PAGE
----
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ROSCOE THE CAT is cradled by Roscoe Adult Home Rehabilitation Technician Linda Buck. The feline was killed by a Roscoe man last month.

Man Who Shot Cat
Says It Was Justifiable

By Jeanne Sager
ROSCOE — December 17, 2002 – There will be a major piece missing in the Roscoe Adult Home’s Christmas celebrations this year.
The facility’s cat, appropriately named Roscoe, usually set up shop under the tree in December. The orange tabby took naps under the pine boughs and used the spot for some prime people-watching.
But Nov. 21, Roscoe went missing. The employees at the adult home were distraught — the kitty had been living in the building for five years, and never once had he strayed from home for long.
They sent out fliers and set up posters throughout the hamlet. Then they received a call that sent chills up Linda Buck’s spine.
A nearby neighbor called the nursing home to tell them his story of the day Roscoe went missing.
“He told us he heard a gunshot, and he heard his neighbor say, ‘There, you garbage-pickin’ cat, I got you,’” Buck, the facility’s rehab tech, recalled with tears in her eyes.
A call immediately went out to the New York State Police, and Fred Banks, a Roscoe native, was arrested for alleged cruelty to animals.
Banks said he shot the animal under conservation law regulations.
“If you have a hunting license and you’re over 21, you’re allowed to shoot a dog if it’s running deer, and you’re allowed to shoot a cat if it’s catching songbirds,” he said, noting that Roscoe would often sit in his backyard and attack birds.
But the adult home residents and employees showed up in full force for Banks’ court date in Town of Rockland Court Thursday evening. They wanted to show Banks the impact of what he’d done.
“He violated 85 residents of the Roscoe Community Center,” Buck claimed.
“I was not aware that the nursing home even had a cat,” Banks responded. “I apologized to them that I shot their cat.
“If I’d have known it was their cat, I would have gone and asked them to keep it inside.”
The center’s friendly feline was brought to Roscoe five years ago by Alan Kiss, the facility’s social worker. Documented evidence shows the therapeutic value of pets in nursing homes, and Roscoe’s addition to the place was no different.
The orange tabby used to curl up in bed with resident Lois Margillo and her stuffed animals – he made daily life just a little bit easier, she said.
Rather than running around like a rambunctious kitty, Roscoe made his rounds of the facility with a calm demeanor, easily approaching any and all of the residents to give them a kiss on the nose or rub against their legs.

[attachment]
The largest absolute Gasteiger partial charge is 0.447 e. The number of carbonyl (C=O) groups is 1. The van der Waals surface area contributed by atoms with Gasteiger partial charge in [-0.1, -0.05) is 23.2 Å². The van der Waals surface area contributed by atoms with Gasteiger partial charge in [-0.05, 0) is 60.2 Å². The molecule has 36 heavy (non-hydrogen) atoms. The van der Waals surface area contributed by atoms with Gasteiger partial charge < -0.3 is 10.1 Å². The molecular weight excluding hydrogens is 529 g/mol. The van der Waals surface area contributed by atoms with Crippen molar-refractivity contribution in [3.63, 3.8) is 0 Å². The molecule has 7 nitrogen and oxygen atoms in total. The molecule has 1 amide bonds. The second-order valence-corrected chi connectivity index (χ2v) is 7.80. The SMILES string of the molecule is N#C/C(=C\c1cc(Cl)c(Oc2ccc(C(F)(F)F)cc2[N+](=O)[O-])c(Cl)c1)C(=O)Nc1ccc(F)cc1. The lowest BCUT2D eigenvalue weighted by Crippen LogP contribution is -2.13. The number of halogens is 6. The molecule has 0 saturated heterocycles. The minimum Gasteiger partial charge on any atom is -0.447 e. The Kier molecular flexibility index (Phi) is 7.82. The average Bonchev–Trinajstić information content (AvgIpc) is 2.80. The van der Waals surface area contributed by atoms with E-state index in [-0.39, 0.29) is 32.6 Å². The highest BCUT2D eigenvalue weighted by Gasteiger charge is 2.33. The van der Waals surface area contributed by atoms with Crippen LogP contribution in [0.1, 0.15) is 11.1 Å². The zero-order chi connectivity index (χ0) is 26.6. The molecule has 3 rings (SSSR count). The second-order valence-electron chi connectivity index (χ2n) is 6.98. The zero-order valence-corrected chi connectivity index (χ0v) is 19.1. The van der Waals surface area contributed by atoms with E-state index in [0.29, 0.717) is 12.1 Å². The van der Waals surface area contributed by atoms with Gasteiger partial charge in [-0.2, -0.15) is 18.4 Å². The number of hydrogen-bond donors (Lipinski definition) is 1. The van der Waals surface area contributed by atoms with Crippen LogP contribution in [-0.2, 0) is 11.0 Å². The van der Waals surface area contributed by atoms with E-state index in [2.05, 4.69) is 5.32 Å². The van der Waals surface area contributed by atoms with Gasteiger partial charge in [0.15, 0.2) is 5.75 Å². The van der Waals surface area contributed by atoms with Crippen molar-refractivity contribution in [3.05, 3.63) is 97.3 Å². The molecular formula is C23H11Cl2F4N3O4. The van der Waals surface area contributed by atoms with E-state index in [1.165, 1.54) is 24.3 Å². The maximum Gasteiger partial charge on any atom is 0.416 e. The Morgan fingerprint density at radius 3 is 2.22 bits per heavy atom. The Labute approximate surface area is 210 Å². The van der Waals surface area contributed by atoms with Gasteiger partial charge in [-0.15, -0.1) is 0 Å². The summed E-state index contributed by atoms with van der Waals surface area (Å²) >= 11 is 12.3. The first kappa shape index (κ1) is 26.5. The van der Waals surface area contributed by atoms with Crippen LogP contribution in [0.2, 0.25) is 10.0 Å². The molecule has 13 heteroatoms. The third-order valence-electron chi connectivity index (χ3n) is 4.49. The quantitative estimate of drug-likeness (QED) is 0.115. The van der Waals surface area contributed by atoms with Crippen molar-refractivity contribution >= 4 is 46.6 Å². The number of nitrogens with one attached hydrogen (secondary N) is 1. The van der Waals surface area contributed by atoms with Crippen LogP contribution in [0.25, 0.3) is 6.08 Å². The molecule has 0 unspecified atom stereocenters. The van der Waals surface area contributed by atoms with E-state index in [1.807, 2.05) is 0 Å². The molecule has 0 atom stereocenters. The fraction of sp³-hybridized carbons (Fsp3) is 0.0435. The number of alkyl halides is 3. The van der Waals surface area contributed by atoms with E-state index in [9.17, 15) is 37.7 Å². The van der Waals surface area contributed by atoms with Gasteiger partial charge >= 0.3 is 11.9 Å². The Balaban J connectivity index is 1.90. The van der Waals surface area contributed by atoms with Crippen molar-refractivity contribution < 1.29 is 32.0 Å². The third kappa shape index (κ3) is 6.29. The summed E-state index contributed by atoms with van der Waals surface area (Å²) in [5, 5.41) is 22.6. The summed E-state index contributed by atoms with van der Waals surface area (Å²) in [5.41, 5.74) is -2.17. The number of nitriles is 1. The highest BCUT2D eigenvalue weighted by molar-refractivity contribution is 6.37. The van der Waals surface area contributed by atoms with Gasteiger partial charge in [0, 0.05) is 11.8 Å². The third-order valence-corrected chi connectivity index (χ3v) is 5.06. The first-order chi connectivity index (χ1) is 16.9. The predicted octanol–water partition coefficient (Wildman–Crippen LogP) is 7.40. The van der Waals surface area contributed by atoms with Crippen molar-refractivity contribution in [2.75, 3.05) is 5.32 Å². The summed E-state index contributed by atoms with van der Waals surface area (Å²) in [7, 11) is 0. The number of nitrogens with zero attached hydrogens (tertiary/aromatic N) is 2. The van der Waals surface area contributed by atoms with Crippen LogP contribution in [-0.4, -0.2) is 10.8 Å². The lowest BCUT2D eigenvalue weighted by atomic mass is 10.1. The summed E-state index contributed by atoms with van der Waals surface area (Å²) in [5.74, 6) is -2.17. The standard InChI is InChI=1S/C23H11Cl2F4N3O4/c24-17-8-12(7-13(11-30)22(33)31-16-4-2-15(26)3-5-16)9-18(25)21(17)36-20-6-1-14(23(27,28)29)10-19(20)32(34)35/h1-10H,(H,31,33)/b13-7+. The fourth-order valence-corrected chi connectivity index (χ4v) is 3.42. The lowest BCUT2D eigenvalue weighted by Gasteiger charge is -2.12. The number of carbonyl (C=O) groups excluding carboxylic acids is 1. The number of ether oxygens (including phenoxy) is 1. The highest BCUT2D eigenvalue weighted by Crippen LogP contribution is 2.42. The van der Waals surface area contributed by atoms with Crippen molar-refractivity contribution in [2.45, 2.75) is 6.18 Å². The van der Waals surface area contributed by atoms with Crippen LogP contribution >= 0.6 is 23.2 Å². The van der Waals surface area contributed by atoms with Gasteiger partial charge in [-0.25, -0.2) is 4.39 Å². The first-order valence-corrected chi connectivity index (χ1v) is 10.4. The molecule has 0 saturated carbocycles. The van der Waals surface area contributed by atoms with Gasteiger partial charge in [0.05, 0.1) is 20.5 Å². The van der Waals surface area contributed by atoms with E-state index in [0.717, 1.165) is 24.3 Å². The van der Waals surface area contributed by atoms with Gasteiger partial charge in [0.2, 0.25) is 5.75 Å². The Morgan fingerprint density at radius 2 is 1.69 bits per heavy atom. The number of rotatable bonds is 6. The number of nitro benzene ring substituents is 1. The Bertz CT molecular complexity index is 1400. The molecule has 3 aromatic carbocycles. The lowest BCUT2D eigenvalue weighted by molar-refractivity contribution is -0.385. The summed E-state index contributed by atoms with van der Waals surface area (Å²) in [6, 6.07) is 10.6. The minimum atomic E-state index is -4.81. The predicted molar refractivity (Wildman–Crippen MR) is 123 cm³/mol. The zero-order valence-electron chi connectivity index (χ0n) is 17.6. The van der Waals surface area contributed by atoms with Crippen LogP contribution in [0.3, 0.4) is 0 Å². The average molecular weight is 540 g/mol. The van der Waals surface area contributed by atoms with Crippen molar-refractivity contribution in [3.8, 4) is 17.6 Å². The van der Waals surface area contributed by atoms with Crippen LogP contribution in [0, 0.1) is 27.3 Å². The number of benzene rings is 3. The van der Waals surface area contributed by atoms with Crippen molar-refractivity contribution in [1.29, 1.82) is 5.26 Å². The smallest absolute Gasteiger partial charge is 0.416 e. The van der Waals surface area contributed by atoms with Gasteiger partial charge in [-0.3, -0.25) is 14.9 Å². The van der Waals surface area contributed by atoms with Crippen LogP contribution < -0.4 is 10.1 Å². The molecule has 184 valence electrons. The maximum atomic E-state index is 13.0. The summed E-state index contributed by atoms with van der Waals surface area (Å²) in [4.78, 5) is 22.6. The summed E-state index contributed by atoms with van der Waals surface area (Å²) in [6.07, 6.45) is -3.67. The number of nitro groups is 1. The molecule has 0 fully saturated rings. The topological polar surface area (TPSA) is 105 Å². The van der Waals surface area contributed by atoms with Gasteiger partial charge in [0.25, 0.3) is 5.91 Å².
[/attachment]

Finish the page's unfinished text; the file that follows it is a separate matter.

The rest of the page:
“He would walk very slowly up to you and give you a kiss,” Margillo recalled.
“He was just so loveable,” added Virginia Duffy, a six-year resident who recalled Roscoe moving in as a tiny ball of fur five years ago.
“He was very much a part of our life,” Duffy added. “He’d gotten to the point where he was almost human to us.”
According to various employees, Roscoe had the run of the place, and he knew the nooks and crannies of the facility.
The cat would walk up to the home’s best elevator (he knew which machine was faulty) and meow – a request to have the door opened. When a facility employee stepped in and hit a button for another floor, Roscoe would hop in and ride up along.
When he alighted on the proper floor, Roscoe would meow a thanks and trot off to climb in bed with a resident.
Other times, Roscoe would head to the nurses’ station and push his paw on the handle of the water cooler to take a drink, said LPN Sue Goodrich. And Vicki Schwarz could depend on Roscoe to jump in her laundry cart as she made her rounds throughout the facility.
The cat never scratched, Buck said; he never bit. And when a patient was dying, Roscoe stayed by their side to give them comfort in the last moments of life.
Losing Roscoe was tough, the residents and employees all said.
“Especially at this time of year,” Schwarz added, “it’s so sad to look under the Christmas tree and not see him there.”
The facility’s tabby can never be replaced, though the Office of the Aging has offered assistance in finding the facility a new pet. Margillo is hoping for two cats – a boy and a girl, and Buck has assured the residents they will find another cat after Jan. 1.
Banks will return to court Jan. 9 in the Town of Rockland.
Having followed conservation law, Banks claims the act was legal (the cat was also using Banks’ garage as a toilet, he alleged). But the impact of his actions may be greater than that, Buck countered.
“He’ll never know what he did to us,” she said.

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